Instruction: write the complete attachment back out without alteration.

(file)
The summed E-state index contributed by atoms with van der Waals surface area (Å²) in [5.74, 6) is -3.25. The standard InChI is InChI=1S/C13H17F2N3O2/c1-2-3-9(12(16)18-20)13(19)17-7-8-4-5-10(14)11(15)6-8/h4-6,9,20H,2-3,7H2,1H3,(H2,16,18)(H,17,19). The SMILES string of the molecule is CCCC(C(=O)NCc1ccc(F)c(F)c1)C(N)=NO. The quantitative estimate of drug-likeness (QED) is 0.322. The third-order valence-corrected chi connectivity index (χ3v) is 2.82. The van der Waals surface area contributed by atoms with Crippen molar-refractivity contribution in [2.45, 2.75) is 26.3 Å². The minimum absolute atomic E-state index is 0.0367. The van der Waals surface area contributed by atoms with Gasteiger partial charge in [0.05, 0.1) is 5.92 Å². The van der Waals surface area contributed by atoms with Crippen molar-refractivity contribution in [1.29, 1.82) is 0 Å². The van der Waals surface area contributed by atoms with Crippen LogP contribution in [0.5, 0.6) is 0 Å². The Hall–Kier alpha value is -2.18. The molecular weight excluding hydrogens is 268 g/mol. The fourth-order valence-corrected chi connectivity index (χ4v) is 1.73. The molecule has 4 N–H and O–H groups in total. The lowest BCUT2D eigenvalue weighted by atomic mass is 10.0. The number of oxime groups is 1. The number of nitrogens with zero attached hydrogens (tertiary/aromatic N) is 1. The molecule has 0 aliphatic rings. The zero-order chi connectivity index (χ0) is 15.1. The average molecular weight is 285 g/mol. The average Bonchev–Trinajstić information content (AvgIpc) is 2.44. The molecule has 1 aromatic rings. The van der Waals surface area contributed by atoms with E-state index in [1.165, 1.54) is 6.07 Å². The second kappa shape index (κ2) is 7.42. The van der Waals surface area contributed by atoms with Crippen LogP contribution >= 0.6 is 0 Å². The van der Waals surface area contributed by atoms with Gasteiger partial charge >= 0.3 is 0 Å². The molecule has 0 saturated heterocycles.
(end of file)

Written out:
The summed E-state index contributed by atoms with van der Waals surface area (Å²) in [5.74, 6) is -3.25. The standard InChI is InChI=1S/C13H17F2N3O2/c1-2-3-9(12(16)18-20)13(19)17-7-8-4-5-10(14)11(15)6-8/h4-6,9,20H,2-3,7H2,1H3,(H2,16,18)(H,17,19). The SMILES string of the molecule is CCCC(C(=O)NCc1ccc(F)c(F)c1)C(N)=NO. The quantitative estimate of drug-likeness (QED) is 0.322. The third-order valence-corrected chi connectivity index (χ3v) is 2.82. The van der Waals surface area contributed by atoms with Crippen molar-refractivity contribution in [2.45, 2.75) is 26.3 Å². The minimum absolute atomic E-state index is 0.0367. The van der Waals surface area contributed by atoms with Gasteiger partial charge in [0.05, 0.1) is 5.92 Å². The van der Waals surface area contributed by atoms with Crippen molar-refractivity contribution in [1.29, 1.82) is 0 Å². The van der Waals surface area contributed by atoms with Crippen LogP contribution in [0.5, 0.6) is 0 Å². The Hall–Kier alpha value is -2.18. The molecular weight excluding hydrogens is 268 g/mol. The fourth-order valence-corrected chi connectivity index (χ4v) is 1.73. The molecule has 4 N–H and O–H groups in total. The lowest BCUT2D eigenvalue weighted by atomic mass is 10.0. The number of oxime groups is 1. The number of nitrogens with zero attached hydrogens (tertiary/aromatic N) is 1. The molecule has 0 aliphatic rings. The zero-order chi connectivity index (χ0) is 15.1. The average molecular weight is 285 g/mol. The average Bonchev–Trinajstić information content (AvgIpc) is 2.44. The molecule has 1 aromatic rings. The van der Waals surface area contributed by atoms with E-state index in [1.165, 1.54) is 6.07 Å². The second kappa shape index (κ2) is 7.42. The van der Waals surface area contributed by atoms with Crippen LogP contribution >= 0.6 is 0 Å². The van der Waals surface area contributed by atoms with Gasteiger partial charge >= 0.3 is 0 Å². The molecule has 0 saturated heterocycles.